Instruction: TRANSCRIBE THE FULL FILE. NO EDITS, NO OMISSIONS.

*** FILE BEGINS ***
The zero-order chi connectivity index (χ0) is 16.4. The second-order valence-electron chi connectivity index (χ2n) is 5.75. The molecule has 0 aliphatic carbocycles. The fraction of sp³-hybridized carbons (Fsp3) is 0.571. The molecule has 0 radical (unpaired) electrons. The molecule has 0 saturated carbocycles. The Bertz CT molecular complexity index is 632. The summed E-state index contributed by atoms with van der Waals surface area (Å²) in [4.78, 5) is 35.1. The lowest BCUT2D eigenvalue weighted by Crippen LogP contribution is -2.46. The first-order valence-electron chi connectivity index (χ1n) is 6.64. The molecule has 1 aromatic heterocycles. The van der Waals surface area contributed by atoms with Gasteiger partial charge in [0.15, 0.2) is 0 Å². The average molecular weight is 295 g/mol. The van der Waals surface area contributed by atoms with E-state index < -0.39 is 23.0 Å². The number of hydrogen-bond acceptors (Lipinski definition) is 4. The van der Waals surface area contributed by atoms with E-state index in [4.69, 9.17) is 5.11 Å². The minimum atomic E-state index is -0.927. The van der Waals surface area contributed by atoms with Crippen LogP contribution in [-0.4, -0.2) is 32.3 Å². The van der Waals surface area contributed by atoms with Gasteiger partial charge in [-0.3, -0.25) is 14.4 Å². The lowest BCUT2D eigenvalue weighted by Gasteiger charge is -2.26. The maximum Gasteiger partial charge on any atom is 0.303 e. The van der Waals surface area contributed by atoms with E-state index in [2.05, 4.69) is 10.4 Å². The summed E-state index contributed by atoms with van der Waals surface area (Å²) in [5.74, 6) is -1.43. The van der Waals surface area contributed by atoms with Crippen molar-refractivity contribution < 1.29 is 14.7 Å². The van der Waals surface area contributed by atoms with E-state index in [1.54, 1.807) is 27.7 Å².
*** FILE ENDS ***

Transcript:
The zero-order chi connectivity index (χ0) is 16.4. The second-order valence-electron chi connectivity index (χ2n) is 5.75. The molecule has 0 aliphatic carbocycles. The fraction of sp³-hybridized carbons (Fsp3) is 0.571. The molecule has 0 radical (unpaired) electrons. The molecule has 0 saturated carbocycles. The Bertz CT molecular complexity index is 632. The summed E-state index contributed by atoms with van der Waals surface area (Å²) in [4.78, 5) is 35.1. The lowest BCUT2D eigenvalue weighted by Crippen LogP contribution is -2.46. The first-order valence-electron chi connectivity index (χ1n) is 6.64. The molecule has 1 aromatic heterocycles. The van der Waals surface area contributed by atoms with Gasteiger partial charge in [0.15, 0.2) is 0 Å². The average molecular weight is 295 g/mol. The van der Waals surface area contributed by atoms with E-state index < -0.39 is 23.0 Å². The number of hydrogen-bond acceptors (Lipinski definition) is 4. The van der Waals surface area contributed by atoms with E-state index in [4.69, 9.17) is 5.11 Å². The minimum atomic E-state index is -0.927. The van der Waals surface area contributed by atoms with Crippen LogP contribution in [-0.4, -0.2) is 32.3 Å². The van der Waals surface area contributed by atoms with Gasteiger partial charge in [-0.3, -0.25) is 14.4 Å². The lowest BCUT2D eigenvalue weighted by Gasteiger charge is -2.26. The maximum Gasteiger partial charge on any atom is 0.303 e. The van der Waals surface area contributed by atoms with E-state index in [2.05, 4.69) is 10.4 Å². The summed E-state index contributed by atoms with van der Waals surface area (Å²) in [5.74, 6) is -1.43. The van der Waals surface area contributed by atoms with Crippen molar-refractivity contribution < 1.29 is 14.7 Å². The van der Waals surface area contributed by atoms with E-state index in [1.54, 1.807) is 27.7 Å².